I got outside today, for the first time several days, since for a long while I was too weak even to get much further than the bathroom. The air was mild, and despite a good deal of clouds, there were what they call here ‘Sunny Breaks’, which are those (sometimes brief) moments when the sunbeams break through and everything lights up. Today, they lit up the crocuses. Yes, March 1 and Spring has Sprung in the Lower Mainland. Despite some snow on the mountains (and I heard that some friends even went cross-country skiing on Cypress Mountain today), we are soon going to be back to ‘The Other Vancouver’, which is just fine by me. The good weather also was appreciated by the Realtors who were running a couple open houses on our street today.
We Were Lucky to Move Where and When We Did
When Pam and I moved to Canada, we said that it was because of Bush (who I often refer to as WPIUSH). I also wrote that it was because I looked ahead to a future that looked to be unpleasant, because of poor decisions by the US government in the near term having an effect on our situation as future retirees. While that dim future referred mainly to the US Federal budget deficit, it also was due to the greed and corruption that we saw, and I definitely could feel some sort of collapse coming. Mind you, I had predicted that a great economic disintegration would be coming (cue Sarah Connor looking at the coming storm at the end of the first Terminator movie), but my timing put it roughly around 2015, so I was off by a few years, but it looks like I got pretty close. I’m not that thrilled that the chickens have come home to roost a half a decade or so earlier than I thought.
While I feel that we were smart to leave when we did (as we could now probably not afford to), what I didn’t count on was the fact Canada was also the right place to go, in many ways.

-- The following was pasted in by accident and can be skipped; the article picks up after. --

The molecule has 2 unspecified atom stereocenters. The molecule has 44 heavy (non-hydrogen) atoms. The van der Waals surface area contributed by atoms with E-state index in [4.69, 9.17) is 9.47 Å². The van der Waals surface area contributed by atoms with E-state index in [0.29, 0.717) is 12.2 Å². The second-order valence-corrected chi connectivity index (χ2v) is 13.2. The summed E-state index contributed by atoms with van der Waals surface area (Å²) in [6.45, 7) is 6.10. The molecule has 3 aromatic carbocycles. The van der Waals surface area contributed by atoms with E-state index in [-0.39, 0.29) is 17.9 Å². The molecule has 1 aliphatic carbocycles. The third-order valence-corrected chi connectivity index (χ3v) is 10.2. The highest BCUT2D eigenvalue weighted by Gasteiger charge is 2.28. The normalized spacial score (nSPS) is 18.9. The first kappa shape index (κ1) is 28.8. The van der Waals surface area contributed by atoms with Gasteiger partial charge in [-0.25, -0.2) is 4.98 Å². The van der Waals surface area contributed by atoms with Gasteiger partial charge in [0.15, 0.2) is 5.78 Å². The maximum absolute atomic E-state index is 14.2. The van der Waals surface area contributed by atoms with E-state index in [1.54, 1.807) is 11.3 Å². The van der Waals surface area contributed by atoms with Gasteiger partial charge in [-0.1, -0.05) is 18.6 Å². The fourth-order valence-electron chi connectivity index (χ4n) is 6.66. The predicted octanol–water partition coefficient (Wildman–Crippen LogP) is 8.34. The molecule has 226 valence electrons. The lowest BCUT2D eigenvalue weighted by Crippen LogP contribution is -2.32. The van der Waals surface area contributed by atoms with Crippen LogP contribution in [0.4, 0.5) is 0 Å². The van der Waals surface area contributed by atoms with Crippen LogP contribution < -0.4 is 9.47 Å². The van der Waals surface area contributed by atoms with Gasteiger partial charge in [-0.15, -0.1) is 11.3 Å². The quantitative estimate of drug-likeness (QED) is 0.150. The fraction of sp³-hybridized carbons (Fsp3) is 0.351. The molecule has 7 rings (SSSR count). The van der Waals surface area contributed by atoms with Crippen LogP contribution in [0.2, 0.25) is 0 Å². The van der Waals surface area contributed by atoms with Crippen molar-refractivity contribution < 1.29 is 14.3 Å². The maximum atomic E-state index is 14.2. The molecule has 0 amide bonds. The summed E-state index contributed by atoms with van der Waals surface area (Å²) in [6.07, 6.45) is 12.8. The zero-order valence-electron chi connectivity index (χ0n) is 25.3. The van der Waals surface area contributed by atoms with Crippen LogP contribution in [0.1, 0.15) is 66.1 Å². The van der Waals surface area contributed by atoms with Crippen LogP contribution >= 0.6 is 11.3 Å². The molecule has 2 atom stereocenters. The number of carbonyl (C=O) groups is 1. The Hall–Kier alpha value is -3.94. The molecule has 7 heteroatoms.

This past week, Fareed Zakaria wrote a piece for Newsweek, called The Canadian Solution. Warning: I’m going to get dangerously close to smug here, but will try to hold back if I do.
According to Zakaria, our new home is in surprisingly good shape these days:
Guess which country, alone in the industrialized world, has not faced a single bank failure, calls for bailouts or government intervention in the financial or mortgage sectors. Yup, it’s Canada. In 2008, the World Economic Forum ranked Canada’s banking system the healthiest in the world. America’s ranked 40th, Britain’s 44th.
Canada has done more than survive this financial crisis. The country is positively thriving in it. Canadian banks are well capitalized and poised to take advantage of opportunities that American and European banks cannot seize. The Toronto Dominion Bank, for example, was the 15th-largest bank in North America one year ago. Now it is the fifth-largest. It hasn’t grown in size; the others have all shrunk.
So what accounts for the genius of the Canadians? Common sense. Over the past 15 years, as the United States and Europe loosened regulations on their financial industries, the Canadians refused to follow suit, seeing the old rules as useful shock absorbers. Canadian banks are typically leveraged at 18 to 1—compared with U.S. banks at 26 to 1 and European banks at a frightening 61 to 1. Partly this reflects Canada’s more risk-averse business culture, but it is also a product of old-fashioned rules on banking.